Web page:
New App Will Soon Allow At-Home Brain Disease Testing Using “Eye Selfies!”

New App Will Soon Allow At-Home Brain Disease Testing Using “Eye Selfies!”

University of California-San Diego researchers are working on a revolutionary app that will make screening for neurological diseases quicker and easier than ever!

That’s right! You may soon be able to get tested for things like ADHD and dementia by using nothing more than a phone!

As it turns out, this new app is supposed to make some incredible cognitive health assessments based only on at-home eye recordings.

To track pupil size dilations, the app uses the near-infrared camera that is now built into most smartphones out there as well as the regular front facing, “selfie” camera!

The next step is using those pupil measurements to accurately assess cognitive conditions as per the authors of the study.

Colin Barry, who is the first study author as well as an electrical and computer engineering Ph.D. student at UC San Diego, stated in a university release that “While there’s still a lot of work to be done, I’m excited about the potential of using accessible technology to bring neurological screening out of lab settings and into homes. We hope this opens the door to new explorations of using phones to detect and monitor potential health problems earlier on.”

Pupils tell a lot about a person’s cognitive functioning as they tend to change depending on the situation.

For instance, when you think hard about something or if you’re startled by an unexpected, loud bang, your pupils tend to expand in response.

The app is supposed to keep track of such changes to the pupil’s diameter after conducting a pupil response test and researchers think it can accurately screen for and also monitor a number of different neurological disorders and illnesses without the need for specialized and expensive equipment like the one usually found in a lab.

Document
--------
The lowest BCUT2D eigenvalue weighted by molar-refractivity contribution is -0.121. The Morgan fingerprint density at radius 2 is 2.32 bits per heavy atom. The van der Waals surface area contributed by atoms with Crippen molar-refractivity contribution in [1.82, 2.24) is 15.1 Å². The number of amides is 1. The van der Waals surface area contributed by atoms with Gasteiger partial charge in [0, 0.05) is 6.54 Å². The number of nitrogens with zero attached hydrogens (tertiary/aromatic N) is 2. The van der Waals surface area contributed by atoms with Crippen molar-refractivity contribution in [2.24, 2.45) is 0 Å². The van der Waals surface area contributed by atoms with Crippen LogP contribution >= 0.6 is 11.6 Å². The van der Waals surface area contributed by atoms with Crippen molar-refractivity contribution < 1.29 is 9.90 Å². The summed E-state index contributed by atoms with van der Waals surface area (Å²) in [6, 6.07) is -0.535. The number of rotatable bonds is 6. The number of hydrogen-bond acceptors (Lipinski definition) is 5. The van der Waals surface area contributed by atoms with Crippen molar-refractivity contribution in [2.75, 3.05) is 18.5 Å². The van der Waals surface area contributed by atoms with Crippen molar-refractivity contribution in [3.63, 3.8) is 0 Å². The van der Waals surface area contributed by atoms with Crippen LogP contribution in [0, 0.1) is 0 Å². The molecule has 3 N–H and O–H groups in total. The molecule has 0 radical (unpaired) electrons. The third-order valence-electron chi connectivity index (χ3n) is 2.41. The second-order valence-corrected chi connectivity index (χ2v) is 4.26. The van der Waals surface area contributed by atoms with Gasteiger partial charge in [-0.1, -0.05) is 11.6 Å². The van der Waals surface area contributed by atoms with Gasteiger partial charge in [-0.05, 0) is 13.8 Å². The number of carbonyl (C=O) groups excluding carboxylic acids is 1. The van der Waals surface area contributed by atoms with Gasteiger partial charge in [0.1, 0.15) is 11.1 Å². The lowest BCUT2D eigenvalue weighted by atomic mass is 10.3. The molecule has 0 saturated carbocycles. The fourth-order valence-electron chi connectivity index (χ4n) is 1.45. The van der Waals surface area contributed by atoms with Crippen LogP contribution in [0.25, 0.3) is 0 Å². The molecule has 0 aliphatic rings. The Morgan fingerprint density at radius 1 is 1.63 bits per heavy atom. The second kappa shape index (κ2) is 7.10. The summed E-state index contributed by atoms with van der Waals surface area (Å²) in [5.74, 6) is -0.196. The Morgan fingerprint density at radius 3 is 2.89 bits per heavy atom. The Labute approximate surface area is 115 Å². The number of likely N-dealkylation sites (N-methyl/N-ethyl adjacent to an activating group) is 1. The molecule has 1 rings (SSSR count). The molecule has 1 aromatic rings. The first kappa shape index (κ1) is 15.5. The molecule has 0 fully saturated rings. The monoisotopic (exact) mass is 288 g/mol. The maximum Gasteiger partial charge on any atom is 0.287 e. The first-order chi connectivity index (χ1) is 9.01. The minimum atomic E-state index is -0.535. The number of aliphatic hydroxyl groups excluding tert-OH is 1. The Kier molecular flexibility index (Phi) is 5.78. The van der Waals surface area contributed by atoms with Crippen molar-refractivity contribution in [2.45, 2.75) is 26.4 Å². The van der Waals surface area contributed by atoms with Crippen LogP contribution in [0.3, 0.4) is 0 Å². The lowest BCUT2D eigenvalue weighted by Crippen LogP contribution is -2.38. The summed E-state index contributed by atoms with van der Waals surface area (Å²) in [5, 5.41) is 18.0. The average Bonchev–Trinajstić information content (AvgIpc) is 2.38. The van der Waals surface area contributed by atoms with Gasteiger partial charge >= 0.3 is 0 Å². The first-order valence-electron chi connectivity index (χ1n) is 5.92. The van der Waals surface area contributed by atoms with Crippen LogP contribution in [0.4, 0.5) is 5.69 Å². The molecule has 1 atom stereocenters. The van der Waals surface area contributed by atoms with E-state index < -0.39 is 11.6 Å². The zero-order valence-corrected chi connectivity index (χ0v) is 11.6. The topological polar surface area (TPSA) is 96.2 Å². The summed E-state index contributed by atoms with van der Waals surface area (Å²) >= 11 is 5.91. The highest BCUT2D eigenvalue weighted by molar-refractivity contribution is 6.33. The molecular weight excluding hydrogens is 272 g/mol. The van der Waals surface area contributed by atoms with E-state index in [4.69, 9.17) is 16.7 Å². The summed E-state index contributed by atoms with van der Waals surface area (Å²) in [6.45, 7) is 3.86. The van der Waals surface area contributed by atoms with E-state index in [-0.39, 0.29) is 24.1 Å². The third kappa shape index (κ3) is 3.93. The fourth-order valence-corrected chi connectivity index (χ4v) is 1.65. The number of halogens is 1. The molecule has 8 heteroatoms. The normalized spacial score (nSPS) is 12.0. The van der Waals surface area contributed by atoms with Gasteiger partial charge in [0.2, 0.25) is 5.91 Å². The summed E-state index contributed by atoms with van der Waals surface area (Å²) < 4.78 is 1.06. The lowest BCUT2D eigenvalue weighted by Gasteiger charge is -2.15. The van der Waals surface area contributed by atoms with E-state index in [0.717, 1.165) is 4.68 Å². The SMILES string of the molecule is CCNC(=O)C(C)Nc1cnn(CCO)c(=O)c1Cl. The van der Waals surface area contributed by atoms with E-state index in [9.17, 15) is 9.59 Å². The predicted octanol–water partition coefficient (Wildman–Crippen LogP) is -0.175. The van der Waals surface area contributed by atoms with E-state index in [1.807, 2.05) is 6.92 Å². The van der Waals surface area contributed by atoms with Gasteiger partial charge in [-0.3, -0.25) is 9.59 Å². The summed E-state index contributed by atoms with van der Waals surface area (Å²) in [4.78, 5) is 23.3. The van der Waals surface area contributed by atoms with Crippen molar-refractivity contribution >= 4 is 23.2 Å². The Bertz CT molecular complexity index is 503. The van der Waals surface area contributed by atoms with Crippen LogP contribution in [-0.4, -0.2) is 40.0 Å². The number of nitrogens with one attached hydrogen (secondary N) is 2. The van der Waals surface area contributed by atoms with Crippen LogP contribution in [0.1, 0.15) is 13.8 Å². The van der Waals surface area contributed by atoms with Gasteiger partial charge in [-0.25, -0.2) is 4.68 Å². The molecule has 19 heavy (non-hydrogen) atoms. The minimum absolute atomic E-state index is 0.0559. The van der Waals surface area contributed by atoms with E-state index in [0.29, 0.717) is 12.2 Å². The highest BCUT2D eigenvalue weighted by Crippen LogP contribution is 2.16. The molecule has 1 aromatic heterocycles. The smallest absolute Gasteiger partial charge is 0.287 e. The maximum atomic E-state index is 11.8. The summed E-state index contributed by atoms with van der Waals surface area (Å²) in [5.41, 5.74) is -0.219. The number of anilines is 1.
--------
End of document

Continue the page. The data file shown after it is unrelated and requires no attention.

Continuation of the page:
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Psychiatry professor at the UC San Diego School of Medicine and the MHTech Center director, Eric Granholm, explained that “A scalable phone assessment tool that can be used for large scale community screenings could also facilitate the development of pupil response tests as minimally invasive and inexpensive tests to help in the detection and the understanding of diseases such as Alzheimer’s disease. This could really have a huge public health impact.”

Sure enough, the measurements taken using the app were comparable in accuracy to those taken via a pupillometer, which is the golden standard for pupil size measuring.

Barry also shared that “For us, one of the most important factors in technology development is ensuring that these solutions are usable by anyone. This includes individuals like older adults who might not be accustomed to using smartphones.”

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